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Is 'XXX is statistically significant associated to YYY.' grammatically correct ? One of my friends says this is seen in many papers with statistics.

Shouldn't it be '... statistically significantly associated to ...' which has one Adv (statistically) describing another (significantly) ? Or this [Adv + Adj] can function as Adv as well ? (I don't think so) Or I misunderstood that it must be an adverb there ?


[EDIT]
Testing and Contrasting Road Safety Education …

In model 4 we observe that variables RSET and DT are positive. This implies that a male driver who either had not graduated from a professional driving school or had not been issued a traffic ticket is less likely to engage in DD, than a male driver who had graduated from a professional driving school and had been issued a traffic ticket. However, between these two variables only DT is statistically significant associated to the odds ratio of DD. This association remains significant even with the introduction of two control variables which are also statistically significant. Specifically, both a decrease of YFE and an increase on YDE are associated to a decrease of the odds ratio of engaging on DD. [emphasis mine -Kris]

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I don't see the need for "statistically". Especially in a paragraph that discusses statistical analysis. It should be enough to say "X is significantly associated with Y": the significance can refer only to statistical significance, not to, say, semantic significance ("meaning") or any other kind of significance. Academic writing is littered with bloated structures. However, it's necessary to have more of a context. eg, "Low levels of the BDNF gene are significantly associated with bipolar disorder". And it's "associated with", not "associated to". –  user21497 May 4 '13 at 7:28
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“Statistically significant” is a technical term with a clear definition. I am not aware of any widespread math definition of “significant” all by itself, so I say the word must be in there. –  Christopher Creutzig May 4 '13 at 8:33
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Isn't the usual terminology: "The correlation between [height] and [self esteem] is statistically significant at the [95%] level"? –  Edwin Ashworth May 4 '13 at 11:12
    
The phrase 'statistically significant associated to' is correct, grammatically as well as contextual semantically. There was no need to suspect it in the first place. It means XXX has statistical significance, and is associated to YYY in a related way. Read on further to get the correct picture yourself. –  Kris May 4 '13 at 11:45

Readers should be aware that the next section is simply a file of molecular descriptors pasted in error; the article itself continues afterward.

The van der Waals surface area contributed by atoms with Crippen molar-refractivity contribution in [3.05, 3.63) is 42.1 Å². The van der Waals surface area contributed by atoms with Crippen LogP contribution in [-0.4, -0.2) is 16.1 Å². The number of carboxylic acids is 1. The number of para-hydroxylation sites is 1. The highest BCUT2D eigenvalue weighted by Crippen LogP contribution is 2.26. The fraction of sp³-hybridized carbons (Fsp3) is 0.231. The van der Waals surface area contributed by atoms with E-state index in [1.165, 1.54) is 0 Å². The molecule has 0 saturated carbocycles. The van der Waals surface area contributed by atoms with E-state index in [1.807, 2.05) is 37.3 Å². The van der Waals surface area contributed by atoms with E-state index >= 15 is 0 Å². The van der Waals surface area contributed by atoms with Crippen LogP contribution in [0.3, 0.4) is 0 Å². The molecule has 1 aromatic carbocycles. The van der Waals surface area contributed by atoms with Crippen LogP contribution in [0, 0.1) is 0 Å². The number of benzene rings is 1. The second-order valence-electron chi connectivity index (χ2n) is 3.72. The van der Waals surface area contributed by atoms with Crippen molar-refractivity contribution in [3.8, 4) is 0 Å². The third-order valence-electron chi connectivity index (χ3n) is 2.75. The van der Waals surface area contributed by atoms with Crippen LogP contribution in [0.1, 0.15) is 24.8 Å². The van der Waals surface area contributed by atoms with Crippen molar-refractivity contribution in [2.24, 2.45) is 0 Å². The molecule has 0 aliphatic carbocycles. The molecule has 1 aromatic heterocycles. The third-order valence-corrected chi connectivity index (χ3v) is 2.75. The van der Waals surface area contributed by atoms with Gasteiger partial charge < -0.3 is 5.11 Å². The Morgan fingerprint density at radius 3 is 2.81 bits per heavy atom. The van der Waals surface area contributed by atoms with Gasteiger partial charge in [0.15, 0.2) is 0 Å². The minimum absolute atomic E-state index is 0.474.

@Kris Can you explain a bit more on how the phrase can be grammatically correct? Like showing how the phrase is formed in a grammatical way. Or it is just that the phrase (and just this phrase) itself is correct, is being used like that and grammar accepts it? I don't think a part from a paper is a good reference to show correctness here, since the reason I started suspecting is the same thing. –  Fantasier May 4 '13 at 17:11

2 Answers 2

It's clearly ungrammatical - "statistically significant" is adjectival & can't be used as an adverb with the verb "associated". I've never seen the phrase before - better to say "has a statistically significant association with". Note also that "the odds ratio of DD [drunk driving]" is meaningless - it should be "the odds of DD".

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No, it is not correct. A grammatically correct alternative that I'd suggest is:

statistically significant with respect to

See these references.

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That's a great suggestion, but still doesn't answer the question... –  Fantasier May 4 '13 at 7:24
    
The answer is, "No, it is not correct. A grammatically correct alternative is..." –  Jim May 4 '13 at 7:25
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I was about to say your answer is not an answer to the OP's question, but then I realised I'd rather agree with your view that the whole string needs an overhaul, as you suggest - perhaps the one you suggest. Though there seems to be an alarming rise in the usage the OP cites. And as it becomes statistically significant, it will become acceptable grammar. –  Edwin Ashworth May 4 '13 at 11:13
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“Statistically significant with respect to” appears to be an incorrect rephrasing. The intended meaning is that there is a statistically significant association between DT and DD, not that “DT is statistically significant with respect to DD”, a meaningless statement. –  jwpat7 May 4 '13 at 16:13
    
@jwpat7- It's not clear to me that the example added by Kris is the same situation as OP's usage. Also, I'd call that a correlation not an association. I don't think that using "with respect to" is inherently meaningless. The angle cast by the shadow of a sundial is statistically significant with respect to the time-of-day regression, but it may not be significant with respect to the amount of money in my bank account. –  Jim May 4 '13 at 17:49

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